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J Antimicrob Chemother. 2006 Jul;58(1):85-94. Epub 2006 May 12.

Antimicrobial susceptibility of Bifidobacterium strains from humans, animals and probiotic products.

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Laboratory of Microbiology, Department of Biochemistry, Physiology and Microbiology, Ghent University K.L. Ledeganckstraat 35, B-9000 Gent, Belgium.



The aim of this study was to assess the antimicrobial susceptibility of a taxonomically diverse set of Bifidobacterium strains to different classes of antimicrobial agents using a recently described medium.


The susceptibility of 100 strains encompassing 11 bifidobacterial species originating from humans, animals and probiotic products to 12 antimicrobial agents was tested by agar overlay disc diffusion. Based on these results, one or two strains per species were selected for susceptibility testing to nine antibiotics by broth microdilution using the Lactic acid bacteria Susceptibility test Medium (LSM) supplemented with cysteine. The genotypic basis of atypical tetracycline resistance was further characterized using PCR, Southern blotting and partial sequencing.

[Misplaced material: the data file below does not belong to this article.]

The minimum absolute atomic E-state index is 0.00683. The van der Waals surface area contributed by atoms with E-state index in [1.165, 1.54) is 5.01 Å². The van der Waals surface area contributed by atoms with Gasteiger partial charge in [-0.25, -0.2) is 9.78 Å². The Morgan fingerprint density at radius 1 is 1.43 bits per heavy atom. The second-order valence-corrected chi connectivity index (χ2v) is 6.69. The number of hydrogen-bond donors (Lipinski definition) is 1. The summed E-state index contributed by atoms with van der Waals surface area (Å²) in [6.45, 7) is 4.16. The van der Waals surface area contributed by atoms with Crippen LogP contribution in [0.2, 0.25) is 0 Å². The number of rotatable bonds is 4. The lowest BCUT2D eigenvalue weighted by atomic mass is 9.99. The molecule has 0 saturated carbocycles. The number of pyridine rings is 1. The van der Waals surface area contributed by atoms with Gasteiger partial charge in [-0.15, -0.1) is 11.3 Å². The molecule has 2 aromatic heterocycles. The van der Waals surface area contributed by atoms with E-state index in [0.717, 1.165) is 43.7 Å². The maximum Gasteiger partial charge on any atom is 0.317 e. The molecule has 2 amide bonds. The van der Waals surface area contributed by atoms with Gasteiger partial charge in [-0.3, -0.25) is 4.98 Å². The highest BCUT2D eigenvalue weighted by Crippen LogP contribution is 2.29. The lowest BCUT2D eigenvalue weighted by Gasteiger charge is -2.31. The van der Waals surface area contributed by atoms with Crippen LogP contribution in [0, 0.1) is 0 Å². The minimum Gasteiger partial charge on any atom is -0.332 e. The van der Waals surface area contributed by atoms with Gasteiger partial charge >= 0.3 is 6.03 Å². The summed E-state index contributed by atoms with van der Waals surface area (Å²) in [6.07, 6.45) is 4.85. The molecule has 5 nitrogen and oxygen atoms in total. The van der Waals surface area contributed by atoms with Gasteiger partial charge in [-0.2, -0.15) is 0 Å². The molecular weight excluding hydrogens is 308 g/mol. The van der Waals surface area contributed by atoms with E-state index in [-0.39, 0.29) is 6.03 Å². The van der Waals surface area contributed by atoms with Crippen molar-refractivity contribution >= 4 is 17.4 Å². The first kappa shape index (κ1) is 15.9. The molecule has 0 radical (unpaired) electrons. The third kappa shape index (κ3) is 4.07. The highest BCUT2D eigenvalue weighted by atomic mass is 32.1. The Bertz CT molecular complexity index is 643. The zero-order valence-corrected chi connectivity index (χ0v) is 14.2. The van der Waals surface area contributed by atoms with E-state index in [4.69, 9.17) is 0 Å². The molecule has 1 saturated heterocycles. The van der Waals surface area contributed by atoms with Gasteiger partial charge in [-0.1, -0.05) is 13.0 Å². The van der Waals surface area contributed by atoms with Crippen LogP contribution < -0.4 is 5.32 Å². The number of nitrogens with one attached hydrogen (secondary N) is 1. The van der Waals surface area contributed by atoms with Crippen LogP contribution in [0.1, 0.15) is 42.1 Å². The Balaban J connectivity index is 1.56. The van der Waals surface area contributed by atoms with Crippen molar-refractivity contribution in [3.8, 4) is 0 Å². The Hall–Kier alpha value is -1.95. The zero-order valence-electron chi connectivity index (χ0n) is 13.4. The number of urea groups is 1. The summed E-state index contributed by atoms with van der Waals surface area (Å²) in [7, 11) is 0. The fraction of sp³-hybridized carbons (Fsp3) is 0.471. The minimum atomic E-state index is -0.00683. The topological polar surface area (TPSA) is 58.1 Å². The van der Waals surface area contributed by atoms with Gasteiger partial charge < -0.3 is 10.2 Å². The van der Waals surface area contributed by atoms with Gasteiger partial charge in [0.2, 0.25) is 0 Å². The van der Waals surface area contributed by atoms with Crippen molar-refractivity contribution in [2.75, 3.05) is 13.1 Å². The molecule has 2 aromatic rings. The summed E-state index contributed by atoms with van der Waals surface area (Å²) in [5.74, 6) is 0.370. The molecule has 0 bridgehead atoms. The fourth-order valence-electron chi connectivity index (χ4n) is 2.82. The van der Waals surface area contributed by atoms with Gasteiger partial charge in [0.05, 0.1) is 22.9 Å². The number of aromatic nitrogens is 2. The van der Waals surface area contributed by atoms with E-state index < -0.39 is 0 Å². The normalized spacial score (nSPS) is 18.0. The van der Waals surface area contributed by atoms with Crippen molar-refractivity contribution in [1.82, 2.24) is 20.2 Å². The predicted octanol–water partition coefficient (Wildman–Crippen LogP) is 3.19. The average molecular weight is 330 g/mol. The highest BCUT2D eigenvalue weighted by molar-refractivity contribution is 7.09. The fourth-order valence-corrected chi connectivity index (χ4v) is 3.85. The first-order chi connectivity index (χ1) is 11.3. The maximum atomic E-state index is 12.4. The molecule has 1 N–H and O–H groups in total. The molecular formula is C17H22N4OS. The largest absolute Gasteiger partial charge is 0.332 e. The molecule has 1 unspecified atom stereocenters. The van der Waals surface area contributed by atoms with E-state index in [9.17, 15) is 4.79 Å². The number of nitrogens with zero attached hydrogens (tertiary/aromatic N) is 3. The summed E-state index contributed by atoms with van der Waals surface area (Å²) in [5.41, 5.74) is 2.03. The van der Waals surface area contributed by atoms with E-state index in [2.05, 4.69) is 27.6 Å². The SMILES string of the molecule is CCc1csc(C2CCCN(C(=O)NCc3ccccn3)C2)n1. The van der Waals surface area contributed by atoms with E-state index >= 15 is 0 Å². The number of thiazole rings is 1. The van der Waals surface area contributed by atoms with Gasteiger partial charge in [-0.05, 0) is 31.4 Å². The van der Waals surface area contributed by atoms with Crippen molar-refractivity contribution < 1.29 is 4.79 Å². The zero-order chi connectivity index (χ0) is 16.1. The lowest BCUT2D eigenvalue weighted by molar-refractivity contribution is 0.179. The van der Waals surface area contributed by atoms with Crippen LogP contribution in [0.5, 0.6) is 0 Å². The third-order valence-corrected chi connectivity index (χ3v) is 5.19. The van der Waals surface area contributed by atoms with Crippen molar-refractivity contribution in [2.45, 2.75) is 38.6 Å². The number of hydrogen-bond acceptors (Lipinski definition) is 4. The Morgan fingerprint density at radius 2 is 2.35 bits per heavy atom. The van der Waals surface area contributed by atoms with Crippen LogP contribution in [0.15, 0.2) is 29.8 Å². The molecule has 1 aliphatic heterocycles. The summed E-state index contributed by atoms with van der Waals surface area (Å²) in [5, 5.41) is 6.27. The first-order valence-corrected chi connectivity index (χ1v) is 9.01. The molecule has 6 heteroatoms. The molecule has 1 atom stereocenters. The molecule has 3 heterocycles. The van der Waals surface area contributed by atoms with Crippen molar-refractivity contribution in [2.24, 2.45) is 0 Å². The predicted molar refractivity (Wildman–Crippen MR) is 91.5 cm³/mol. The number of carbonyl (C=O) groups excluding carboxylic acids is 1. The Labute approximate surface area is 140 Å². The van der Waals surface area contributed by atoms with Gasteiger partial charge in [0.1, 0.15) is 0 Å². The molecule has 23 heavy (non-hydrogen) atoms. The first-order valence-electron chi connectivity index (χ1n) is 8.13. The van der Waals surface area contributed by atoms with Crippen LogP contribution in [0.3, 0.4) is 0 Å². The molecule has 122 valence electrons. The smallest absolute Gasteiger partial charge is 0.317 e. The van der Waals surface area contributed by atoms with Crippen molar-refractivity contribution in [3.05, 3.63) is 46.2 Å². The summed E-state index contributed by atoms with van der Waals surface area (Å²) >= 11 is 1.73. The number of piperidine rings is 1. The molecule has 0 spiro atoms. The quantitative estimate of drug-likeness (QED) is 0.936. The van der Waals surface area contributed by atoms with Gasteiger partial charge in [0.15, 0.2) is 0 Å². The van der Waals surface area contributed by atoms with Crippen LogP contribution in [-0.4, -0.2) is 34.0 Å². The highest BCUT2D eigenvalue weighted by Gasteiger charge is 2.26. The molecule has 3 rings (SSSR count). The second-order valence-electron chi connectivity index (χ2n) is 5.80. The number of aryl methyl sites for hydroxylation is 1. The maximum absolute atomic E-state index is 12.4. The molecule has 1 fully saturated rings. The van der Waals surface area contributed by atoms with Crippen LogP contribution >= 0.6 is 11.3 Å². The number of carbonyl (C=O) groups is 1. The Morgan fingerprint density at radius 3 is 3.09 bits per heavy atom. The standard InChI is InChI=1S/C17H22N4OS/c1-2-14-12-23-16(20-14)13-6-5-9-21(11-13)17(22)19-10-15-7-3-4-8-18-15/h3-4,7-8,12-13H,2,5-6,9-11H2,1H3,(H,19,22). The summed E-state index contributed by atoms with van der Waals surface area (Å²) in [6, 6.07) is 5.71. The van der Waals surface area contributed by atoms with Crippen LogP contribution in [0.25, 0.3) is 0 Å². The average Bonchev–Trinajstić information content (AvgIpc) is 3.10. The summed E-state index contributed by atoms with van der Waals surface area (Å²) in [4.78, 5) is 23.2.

Based on the distribution of inhibition zone diameters and MIC values, all strains tested were susceptible to amoxicillin, chloramphenicol, erythromycin, quinupristin/dalfopristin, rifampicin and vancomycin. Our data also reinforce earlier observations indicating that bifidobacteria are intrinsically resistant to gentamicin, sulfamethoxazole and polymyxin B. Susceptibility to trimethoprim, trimethoprim/sulfamethoxazole, ciprofloxacin, clindamycin, tetracycline and minocycline was variable. The tet(W) gene was responsible for tetracycline resistance in 15 strains including 7 probiotic isolates belonging to the taxa Bifidobacterium animalis subsp. lactis and Bifidobacterium bifidum. This gene was present in a single copy on the chromosome and did not appear to be associated with the conjugative transposon TnB1230 previously found in tet(W)-containing Butyrivibrio fibrisolvens.


The use of the LSM + cysteine medium allowed us to discriminate between intrinsic and atypical resistance properties of bifidobacteria and sets the scene for future definition of epidemiological cut-off values for all important Bifidobacterium species. The presence of an acquired tet(W) gene in several probiotic product isolates stresses the need for a minimal safety evaluation during the selection of Bifidobacterium strains for probiotic use.

[Indexed for MEDLINE]

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